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I have compiled a list of tags and our possible future decisions about them, which may be subject to change. The primary objective is to decide the fate of tags tagged with "maybe".

Among those tags are , , , , (Obviously, one of these two should go), , , , , and , order by the number of questions tagged.

Do we want these tags, considering the fact that we already have , , , and well, a ?

On one hand, English really has only two tenses, and the latter set of tags more closely resembles the linguistic distinction between tense and grammatical aspect. On the other hand, a great proportion of learners are only familiar with the former set, and repeatedly utter things like "the present perfect continuous tense".

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    I think for ELL it's more important to use the same terminology that most EFL teachers are using and less important to be linguistically precise.
    – ColleenV
    Feb 5 '17 at 13:30
  • Colleen I would normally agree, but does that mean we have to expect to have 16 tags instead of 5 in the future? That's a bit messy, exactly what we want to fix.
    – M.A.R.
    Feb 5 '17 at 13:33
  • We need users to be able to reasonably choose their own tags and be able to narrow their search with tags. If there is no present-perfect, they will create one instead of finding present-tense or perfect-aspect. What's important is that the questions are grouped. If everyone understood what questions xyzzy would have, it wouldn't matter that it wasn't a real word.
    – ColleenV
    Feb 5 '17 at 13:41
  • OK. So you say we get rid of the latter group? Fine by me.
    – M.A.R.
    Feb 5 '17 at 13:46
  • I think it would be easier if we could come up with an explicit proposal, like I did in meta.ell.stackexchange.com/q/3343. There are a ton of questions represented by these tags, and I'm having a hard time understanding what value we would get out of touching all of those questions because I don't really understand the different options you're proposing. What does "get rid of" mean? Blacklisting? Making synonyms?
    – ColleenV
    Feb 5 '17 at 14:01
  • @Colleen I was thinking of removing redundant tags first, and one of the two sets is redundant. Blacklisting is of course reserved for cases where we're sure the tags will come back. Please edit my question as you see fit.
    – M.A.R.
    Feb 5 '17 at 14:03
  • OK, let me think about it a little bit and I will add an answer that I think is the first step.
    – ColleenV
    Feb 5 '17 at 19:23
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I have been thinking about this and trying to come up with some way to rearrange these tags and honestly I don't think this is a good place to start with the clean-up. Each of these tags when applied to a question is meaningful, even though there is some redundancy. I think it would be better to find tags that are applied to questions that are so different they shouldn't be grouped together (like questions before and ) or to find questions for/remove tags that are only applied to a few questions or to add more specific tags to questions that just aren't grouped at all (like the ones that have just the grammar tag).

I think if we look at the tags without looking at the questions they're applied to, we would find lots of cases like the aspect/tense tags where it seems really messy and in need of fixing, but I don't think that sort of clean-up would get us a lot of bang for our buck. I would like to take a different approach that comes from the perspective of finding questions better tags.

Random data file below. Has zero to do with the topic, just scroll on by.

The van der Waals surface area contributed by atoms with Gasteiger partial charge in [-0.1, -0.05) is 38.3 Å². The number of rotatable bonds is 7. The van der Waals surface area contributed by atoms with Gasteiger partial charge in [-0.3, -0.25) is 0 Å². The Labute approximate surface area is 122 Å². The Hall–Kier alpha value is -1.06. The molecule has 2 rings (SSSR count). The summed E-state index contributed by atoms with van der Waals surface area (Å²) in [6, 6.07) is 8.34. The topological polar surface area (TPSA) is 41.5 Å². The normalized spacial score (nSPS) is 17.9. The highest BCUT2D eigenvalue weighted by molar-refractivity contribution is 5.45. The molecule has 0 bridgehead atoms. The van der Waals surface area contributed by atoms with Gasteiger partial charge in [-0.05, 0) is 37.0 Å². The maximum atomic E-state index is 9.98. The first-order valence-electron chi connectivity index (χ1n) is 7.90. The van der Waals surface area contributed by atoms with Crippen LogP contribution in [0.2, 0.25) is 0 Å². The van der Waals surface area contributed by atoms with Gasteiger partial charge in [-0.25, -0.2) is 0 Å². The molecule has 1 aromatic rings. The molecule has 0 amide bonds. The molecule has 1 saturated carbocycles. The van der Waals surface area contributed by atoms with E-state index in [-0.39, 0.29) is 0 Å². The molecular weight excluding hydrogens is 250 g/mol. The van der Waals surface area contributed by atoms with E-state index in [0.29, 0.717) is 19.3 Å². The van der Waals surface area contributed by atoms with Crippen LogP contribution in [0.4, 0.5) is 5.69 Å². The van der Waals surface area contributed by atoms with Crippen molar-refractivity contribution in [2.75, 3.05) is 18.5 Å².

For example, we could look at the questions tagged with and see if we can't get them folded into a more specific tag that has some guidance on what sorts of questions it should be applied to. If we find that it's difficult to find proper tags for these questions, then we should figure out if we need to make new tags, or make some synonyms.

I think by focusing on a set of questions instead of a set of tags we can simultaneously improve our question categorization, learn by doing which types of questions should be tagged with certain tags, and can work on continuously improving the site instead of a few folks burning themselves out with massive retagging efforts that don't really "stick".

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  • Hmm, so you say we deal with the obvious cases first? Makes sense. I actually can mark tags that are obviously redundant and there's no doubt they should go. We can start from there, which would include ~120 questions.
    – M.A.R.
    Feb 7 '17 at 18:09
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    @M.A.R. The continuous tag might be a good one to start with. I think tags with around a hundred or fewer questions and no description could almost all use some attention.
    – ColleenV
    Feb 7 '17 at 18:22
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Get rid of the rather new tag called future simple. It's nonsense. English does not have a future tense. It has over a dozen ways to refer to future time.

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  • I might agree that it's nonsense, but my agreeing isn't enough approval to get the tag removed. +1, but I think, to get the necessary exposure, you need to open up another meta post tagged with [discussion][tags].
    – M.A.R.
    Apr 26 '17 at 4:35
  • @M.A.R. apparently someone actually did something about the tag, i.e. deleted it. hopefully it wont be revived. Apr 27 '17 at 1:21
  • Anyone with edit privileges can get rid of a tag, just take it off of all of the questions it's on and wait for it to be purged. There was a post here on meta somewhere that had the exact time that happens, but it happens once a day. @M.A.R.
    – ColleenV
    Apr 28 '17 at 16:19

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